The Bar Method is based on the techniques of Lotte Berk, a ballet dancer from Germany who, after injuring her back, developed ballet bar routines drawing on her rehabilitative therapy to form an exercise system. In the 1960s, Lotte trained clients using the method in her London studio. In the 1970s, a student of hers brought her techniques to the United States and the method has progressively developed to what it is today.
The Bar Method is a one-hour, total body workout that includes free-weight exercises, push-ups, hip and thigh work at the bar, and abdominal work at the bar and on mats. After the muscles are challenged and fatigued with an exercise, those same muscles are immediately stretched. Because of its origins in dance, the movements and stretches are similar to what dancers do in their conditioning programs. The use of the bar helps participants focus on balance and posture while performing challenging exercises (e.g., balancing on the balls of the feet while squatting or standing on one leg while raising the opposite leg). While the program is not aerobic in nature, it can intensely challenge the whole body musculature so that the heart rate experiences short bursts of elevation followed by periods of rest (during the stretches) in a format that can be categorized as interval training.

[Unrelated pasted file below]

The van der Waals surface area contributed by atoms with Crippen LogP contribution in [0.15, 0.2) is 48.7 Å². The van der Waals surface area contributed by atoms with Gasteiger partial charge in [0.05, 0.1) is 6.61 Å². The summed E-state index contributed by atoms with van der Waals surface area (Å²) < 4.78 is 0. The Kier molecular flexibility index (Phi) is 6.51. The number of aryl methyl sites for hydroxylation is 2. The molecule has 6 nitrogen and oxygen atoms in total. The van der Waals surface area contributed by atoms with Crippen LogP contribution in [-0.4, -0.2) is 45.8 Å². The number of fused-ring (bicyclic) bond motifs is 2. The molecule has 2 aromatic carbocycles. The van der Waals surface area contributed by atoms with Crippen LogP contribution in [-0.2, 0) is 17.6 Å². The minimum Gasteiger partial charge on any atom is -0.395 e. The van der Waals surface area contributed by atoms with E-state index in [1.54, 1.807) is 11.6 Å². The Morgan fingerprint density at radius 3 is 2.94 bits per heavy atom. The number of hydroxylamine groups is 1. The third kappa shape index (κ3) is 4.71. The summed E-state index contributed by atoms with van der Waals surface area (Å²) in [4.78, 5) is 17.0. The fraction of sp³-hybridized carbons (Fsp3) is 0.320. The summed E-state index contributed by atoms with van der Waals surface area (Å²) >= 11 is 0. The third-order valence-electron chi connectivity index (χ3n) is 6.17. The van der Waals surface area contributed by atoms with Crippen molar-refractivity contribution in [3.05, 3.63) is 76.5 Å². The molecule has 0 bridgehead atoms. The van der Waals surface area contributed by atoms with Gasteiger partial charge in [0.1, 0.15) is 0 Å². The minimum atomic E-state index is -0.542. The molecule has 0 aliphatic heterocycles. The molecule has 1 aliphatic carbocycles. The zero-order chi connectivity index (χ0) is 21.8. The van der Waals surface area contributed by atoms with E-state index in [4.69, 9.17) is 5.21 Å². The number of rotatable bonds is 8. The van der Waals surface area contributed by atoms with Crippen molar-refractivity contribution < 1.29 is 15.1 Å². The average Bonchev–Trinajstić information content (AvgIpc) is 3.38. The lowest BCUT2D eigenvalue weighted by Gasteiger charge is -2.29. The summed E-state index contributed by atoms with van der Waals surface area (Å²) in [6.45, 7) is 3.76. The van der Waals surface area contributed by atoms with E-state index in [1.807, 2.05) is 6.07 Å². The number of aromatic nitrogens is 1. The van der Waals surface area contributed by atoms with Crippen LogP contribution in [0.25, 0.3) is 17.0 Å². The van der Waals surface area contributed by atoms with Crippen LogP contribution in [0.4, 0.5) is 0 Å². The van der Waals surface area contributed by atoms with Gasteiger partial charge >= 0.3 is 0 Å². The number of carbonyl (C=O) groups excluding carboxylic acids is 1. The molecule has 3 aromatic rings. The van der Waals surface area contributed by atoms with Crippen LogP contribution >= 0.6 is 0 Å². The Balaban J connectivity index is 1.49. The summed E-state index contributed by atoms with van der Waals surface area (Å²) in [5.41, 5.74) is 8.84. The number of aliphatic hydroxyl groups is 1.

The program’s developers claim that practicing The Bar Method several times a week will lead to elongated, toned muscles and weight loss. While this might be true (as long as the exerciser’s calorie intake is kept at a level that promotes weight loss), keep in mind that working with bodyweight and light hand weights (as practiced in The Bar Method) will tend to stimulate the types of muscle fibers responsible for endurance activities. This means that exercises that include heavier weights to promote strength should be incorporated in addition to the program (perhaps on alternate days) so that the potential for well-rounded muscle conditioning is possible. Also, adding workout sessions that incorporate cardio-based activities (e.g., walking, running, or cycling) should be considered because the focus of The Bar Method is not aerobic exercise. In other words, The Bar Method, like most other exercise routines, can be a part of a well-rounded training program that also includes other modalities of exercise as well.